STEM skills were also seen as important to get a good job, according to those surveyed.
Despite the encouraging results, Minister for Industry, Science and Technology Karen Andrews said the survey shows there’s more to be done to inspire girls and young women to embrace STEM study and through to their careers.
"As an engineer myself, it’s very encouraging the study found our youth think scientists make a positive difference to the world, and young women want to use STEM to make a difference," Minister Andrews said.
“Females – more than males – are driven to study STEM subjects by an ambition to change the world, but interest and confidence in these subjects is strongly divided along gender lines.”
For years 9 and 10, 70 per cent of boys chose to study at least one STEM elective, compared with 32 per cent for girls.
“The Liberal National government is determined to increase the participation of girls and women in STEM fields,” Minister Andrews said.
“Our range of initiatives include the appointment of award-winning astrophysicist Professor Lisa Harvey-Smith as Australia’s first Women in STEM Ambassador with a key goal to raise the profile of girls and women in STEM in order to increase participation.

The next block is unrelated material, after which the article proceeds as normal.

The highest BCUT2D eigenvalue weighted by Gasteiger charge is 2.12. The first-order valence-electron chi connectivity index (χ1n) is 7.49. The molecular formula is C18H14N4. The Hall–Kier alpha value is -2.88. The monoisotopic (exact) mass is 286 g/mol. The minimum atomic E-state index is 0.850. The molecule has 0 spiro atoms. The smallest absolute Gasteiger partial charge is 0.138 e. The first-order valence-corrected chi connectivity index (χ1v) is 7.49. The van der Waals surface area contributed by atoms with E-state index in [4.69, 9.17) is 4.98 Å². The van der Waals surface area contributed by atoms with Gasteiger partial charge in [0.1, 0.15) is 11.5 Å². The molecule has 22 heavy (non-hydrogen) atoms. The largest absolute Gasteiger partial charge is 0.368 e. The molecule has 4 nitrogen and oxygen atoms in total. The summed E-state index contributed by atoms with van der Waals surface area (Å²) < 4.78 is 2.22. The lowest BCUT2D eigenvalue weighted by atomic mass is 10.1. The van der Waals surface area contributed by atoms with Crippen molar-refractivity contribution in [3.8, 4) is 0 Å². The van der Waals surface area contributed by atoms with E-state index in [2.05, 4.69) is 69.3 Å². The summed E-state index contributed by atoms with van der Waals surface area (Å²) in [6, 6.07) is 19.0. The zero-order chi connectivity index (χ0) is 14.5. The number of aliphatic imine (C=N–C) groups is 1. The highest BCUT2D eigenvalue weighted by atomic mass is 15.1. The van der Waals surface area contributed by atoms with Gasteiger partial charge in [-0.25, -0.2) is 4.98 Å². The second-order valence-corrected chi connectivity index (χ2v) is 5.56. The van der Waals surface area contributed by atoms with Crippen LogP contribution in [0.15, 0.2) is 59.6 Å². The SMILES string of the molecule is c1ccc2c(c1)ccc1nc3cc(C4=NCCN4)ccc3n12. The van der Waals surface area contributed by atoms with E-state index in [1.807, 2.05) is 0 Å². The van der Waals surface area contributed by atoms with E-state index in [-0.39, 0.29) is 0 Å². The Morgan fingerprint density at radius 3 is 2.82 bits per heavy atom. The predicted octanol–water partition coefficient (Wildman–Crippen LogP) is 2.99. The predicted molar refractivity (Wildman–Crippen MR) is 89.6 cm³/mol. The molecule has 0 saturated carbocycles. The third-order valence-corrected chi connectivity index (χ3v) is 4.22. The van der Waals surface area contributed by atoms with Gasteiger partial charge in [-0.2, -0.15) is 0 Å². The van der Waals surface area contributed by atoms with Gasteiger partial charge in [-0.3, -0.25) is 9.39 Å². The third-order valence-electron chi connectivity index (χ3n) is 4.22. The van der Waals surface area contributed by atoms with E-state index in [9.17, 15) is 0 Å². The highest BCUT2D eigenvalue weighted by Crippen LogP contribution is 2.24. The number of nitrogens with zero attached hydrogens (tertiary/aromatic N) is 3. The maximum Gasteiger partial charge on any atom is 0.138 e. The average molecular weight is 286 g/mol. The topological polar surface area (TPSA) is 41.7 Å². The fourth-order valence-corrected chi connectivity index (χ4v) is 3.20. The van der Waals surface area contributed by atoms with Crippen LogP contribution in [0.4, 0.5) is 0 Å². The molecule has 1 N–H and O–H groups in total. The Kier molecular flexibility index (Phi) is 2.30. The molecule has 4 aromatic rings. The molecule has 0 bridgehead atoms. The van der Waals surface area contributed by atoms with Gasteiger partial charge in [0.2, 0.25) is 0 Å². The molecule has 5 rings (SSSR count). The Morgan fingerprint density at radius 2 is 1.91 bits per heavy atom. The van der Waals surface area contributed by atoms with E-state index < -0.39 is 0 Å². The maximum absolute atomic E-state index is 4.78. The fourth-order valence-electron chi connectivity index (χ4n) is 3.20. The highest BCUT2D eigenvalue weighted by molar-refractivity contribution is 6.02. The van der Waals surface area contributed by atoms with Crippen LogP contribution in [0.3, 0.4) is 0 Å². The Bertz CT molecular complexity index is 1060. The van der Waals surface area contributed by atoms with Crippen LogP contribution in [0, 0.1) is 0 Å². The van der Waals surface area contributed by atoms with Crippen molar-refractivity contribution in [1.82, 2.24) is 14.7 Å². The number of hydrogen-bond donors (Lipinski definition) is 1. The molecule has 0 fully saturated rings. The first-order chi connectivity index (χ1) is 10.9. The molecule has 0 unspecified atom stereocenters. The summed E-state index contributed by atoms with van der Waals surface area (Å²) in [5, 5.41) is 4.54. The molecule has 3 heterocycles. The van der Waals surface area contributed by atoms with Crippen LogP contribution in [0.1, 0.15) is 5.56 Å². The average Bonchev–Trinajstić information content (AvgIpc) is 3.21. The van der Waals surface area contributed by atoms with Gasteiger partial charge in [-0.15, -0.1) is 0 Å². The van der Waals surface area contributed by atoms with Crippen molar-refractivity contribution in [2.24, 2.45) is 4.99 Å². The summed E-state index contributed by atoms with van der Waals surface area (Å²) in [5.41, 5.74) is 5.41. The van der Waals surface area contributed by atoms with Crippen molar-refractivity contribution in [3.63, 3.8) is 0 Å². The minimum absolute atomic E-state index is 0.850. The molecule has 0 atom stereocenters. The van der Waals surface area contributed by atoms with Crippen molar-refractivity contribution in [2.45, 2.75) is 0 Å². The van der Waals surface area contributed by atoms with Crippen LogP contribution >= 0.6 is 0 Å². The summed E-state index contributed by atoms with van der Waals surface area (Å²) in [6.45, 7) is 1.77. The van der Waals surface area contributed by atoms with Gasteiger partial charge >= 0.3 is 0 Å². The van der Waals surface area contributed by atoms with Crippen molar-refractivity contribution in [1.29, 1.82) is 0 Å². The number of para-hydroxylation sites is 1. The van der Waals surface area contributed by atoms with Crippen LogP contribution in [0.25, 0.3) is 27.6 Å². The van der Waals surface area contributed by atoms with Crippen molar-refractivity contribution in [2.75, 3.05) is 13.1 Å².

“In addition, the Girls in STEM Toolkit would help girls in upper primary and secondary school to understand the value of the subjects and careers open to them and provide pathways to achieve their goals.”
The federal government committed $4.5 million over four years to "support long-term strategic approaches to encourage more women to pursue STEM education and careers" as part of the 2018-19 budget.
Receive the latest developments and updates on Australia’s space industry direct to your inbox. Subscribe today to Space Connect here.